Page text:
It was 1998, I just migrated to the United States from Jordan with my mother to start a new life.
As I reflect now on that time period, I realize that I had subconsciously sought a certain cultural trace in order to understand and appreciate America.
Of all the possible venues for pandora charms for wife me to explore this quest, I stumbled upon professional wrestling; known as WWF (World Wrestling Federation) at the time but WWE (World Wrestling Entertainment) now. For many years, I wondered what captured and intrigued me in this form of entertainment. From 1998 to 2001, I spent countless hours watching men and women in tights perform a choreographed version of 'clash of the titans'; not to mention the enormous amounts of apparel and video games that I thoroughly enjoyed.
It is only in the past few years, after I began my doctoral program and study of Islamic mysticism, that I understood the tremendous importance of professional wrestling during that period of my life. The vivid memories of being introduced to characters like the Undertaker, Goldust, Mankind and Kane for the first time was surreal, to say the least. For a few ephemeral moments every Monday night, I was drawn intoa world that was presented so masterfully that it veiled me from its theatrics. from the performance itself.
Professional wrestling was describedthen as the'Attitude era'. There was more magic in this 'Attitude' than theater. it was a perfectly positioned liminal placebetween a stage performance and a Tolkien novel on film. To be able to believe and invest emotionallyin the Undertaker as a prince of darkness and dead manwho returns from Hades every time he appears in the ringis itself a creative act. These larger than life personas were masterfully submerged within a feeble and very real human flesh in order to captivate the audience.
It is precisely this perplexing mixture of theimaginaryin the material and elemental that makes professional wrestling an example of whatthe famed Muslim Sufi Ibn al Arabi calls a barzakh(isthmus)and lam khayl(imaginal realm). It is neither an entirely material realm with very human characters nor a completely spiritual experience with fantastic supra elemental pandora jewelry retail stores events that are distant and intangible. On the contrary, it is where bodies are spiritualized and spirits are corporealized. This is a collapse ofthe magical onto themundane. It is the Parthenon of modernity, where the gods of heavens and the underworld grace the mortals with their immortality. even if for only a few moments.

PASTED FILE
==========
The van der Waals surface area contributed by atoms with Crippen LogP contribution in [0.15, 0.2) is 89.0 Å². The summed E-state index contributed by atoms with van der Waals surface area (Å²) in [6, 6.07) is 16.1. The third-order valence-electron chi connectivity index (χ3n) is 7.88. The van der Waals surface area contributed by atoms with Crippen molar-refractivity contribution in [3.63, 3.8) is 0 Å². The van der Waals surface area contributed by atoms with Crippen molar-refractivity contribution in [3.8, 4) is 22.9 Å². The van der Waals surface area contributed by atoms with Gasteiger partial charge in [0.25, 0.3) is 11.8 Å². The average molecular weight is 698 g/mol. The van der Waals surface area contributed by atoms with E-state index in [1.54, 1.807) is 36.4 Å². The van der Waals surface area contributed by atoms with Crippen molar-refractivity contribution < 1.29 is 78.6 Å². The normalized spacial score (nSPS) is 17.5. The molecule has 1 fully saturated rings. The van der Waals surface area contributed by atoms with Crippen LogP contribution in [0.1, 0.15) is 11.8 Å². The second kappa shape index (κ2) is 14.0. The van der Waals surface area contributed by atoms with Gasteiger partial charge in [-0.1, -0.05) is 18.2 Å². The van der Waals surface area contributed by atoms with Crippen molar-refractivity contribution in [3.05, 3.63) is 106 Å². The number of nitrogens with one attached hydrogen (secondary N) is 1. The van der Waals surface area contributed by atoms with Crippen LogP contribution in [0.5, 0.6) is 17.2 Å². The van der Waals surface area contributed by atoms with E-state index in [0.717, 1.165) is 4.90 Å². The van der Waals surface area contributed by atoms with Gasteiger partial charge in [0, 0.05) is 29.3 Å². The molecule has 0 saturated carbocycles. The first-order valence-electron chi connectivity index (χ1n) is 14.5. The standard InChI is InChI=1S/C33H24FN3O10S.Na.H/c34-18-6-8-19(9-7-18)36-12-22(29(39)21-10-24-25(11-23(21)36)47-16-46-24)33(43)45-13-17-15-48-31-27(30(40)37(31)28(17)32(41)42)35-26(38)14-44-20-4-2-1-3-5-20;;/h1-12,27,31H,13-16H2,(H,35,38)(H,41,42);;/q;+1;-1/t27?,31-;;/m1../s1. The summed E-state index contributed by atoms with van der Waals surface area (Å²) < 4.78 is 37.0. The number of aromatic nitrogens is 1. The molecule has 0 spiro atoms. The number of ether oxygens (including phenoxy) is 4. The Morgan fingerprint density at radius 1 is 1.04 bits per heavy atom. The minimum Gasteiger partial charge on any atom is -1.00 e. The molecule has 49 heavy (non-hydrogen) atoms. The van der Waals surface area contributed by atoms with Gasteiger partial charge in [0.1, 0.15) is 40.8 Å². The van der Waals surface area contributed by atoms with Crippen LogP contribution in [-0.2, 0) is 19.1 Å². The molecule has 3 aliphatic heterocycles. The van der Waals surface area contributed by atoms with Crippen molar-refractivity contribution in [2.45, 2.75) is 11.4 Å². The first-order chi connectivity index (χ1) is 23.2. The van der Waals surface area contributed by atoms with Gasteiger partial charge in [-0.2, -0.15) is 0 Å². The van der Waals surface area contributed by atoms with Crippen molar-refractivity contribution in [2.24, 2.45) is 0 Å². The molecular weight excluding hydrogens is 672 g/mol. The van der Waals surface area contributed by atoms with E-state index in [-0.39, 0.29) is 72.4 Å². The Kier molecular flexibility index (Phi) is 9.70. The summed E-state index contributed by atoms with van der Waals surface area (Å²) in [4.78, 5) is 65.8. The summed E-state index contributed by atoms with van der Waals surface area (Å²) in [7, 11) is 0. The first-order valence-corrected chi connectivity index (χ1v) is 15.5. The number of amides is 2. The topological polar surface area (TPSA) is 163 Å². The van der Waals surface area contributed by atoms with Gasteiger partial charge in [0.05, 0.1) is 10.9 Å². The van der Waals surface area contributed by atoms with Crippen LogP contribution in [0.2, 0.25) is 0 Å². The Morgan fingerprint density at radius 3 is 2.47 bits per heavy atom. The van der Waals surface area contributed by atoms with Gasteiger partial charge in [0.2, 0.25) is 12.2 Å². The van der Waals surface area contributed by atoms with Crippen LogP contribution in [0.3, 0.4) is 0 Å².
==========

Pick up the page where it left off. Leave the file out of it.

Shakespeare was able to mimic this ontological performance by piercing through the facade of theater and transforming his plays into mirrors of multiple realities. 'Breaking the fourth wall', pandora jewelry site it is so called, ravages the formality of the stage, actors and audience and deconstructs the entire apparatus into mere traces of abeyond. This excerpt from the Tempest shows this eloquently:
Shakespeare shows us that we are all actors who unsheathe their performances constantly and incessantly. As Ibn al Arabi also informs us, our essences (that which is beyond the soul), go through akhalq jadd(renewed creation) at every indivisible moment in time; we shed an old form and clothe ourselves in a new expression of eloquence that emerges from the most immutable of essences that define us.
We engage Shakespeare and Ibn al Arabi in a conversation in order to learn from them that, as actors on the grand stage of life in the divine comedy and tragedy of creation, we are constantly in a dress rehearsal. The moral of the play, its success and rapture, is to know that it is a play and yet remain drawn in and captivated by the props and set.
The memories of the 'Attitude era' should ignite in us a new 'Attitude' towards pandora charm bracelet the importance of mythology. The tales of legends and folk stories whose importance lies not, contrary to common modern belief, in their truthfulness or falsity; but rather in their very ability to ignite the spark of the imagination.
The importance of the imagination was part and parcel of the credos of the pre modern man. From Shakespeare's Globe theater to gladiator games and ritual sacrifices at the Parthenon, mythology has always been at the helm of history's creative act. The advent of the "rational positivist era" has transformed these acts and human sacraments into figurative shells of their former selves. Much as Robert Orsi highlightsinBetween Heaven and Earth as regards the sacraments in Catholicism: the believer is no longer consuming the blood and flesh of Christ but rather igniting the trace of a lost memory.
The modern man is therefore in need of fully setting aflame his connection with that which is fascinating, surreal and larger than life; for in reality, that and only that is a glimpse intoal aqq, the very real and true. Perhaps religious communities, more so than others, are in dire need of embracing a curriculum that cultivates the imaginal faculties of students and even teachers.
The book, novel and poem of Virgil or Mary Shelley's Frankenstein must also be generous enough to host new forms of that same meaning of inspiration and mystique. From films and music to video games, there must always be a hope and attempt to increase the Marxian modes of imaginal production and doors into the vast and endless world of the mythological. There precisely lies the 'logos' of myth: its ability to plant the seed of dissonance and expand the heart in anticipation of the piercing and impending appearance of the One.
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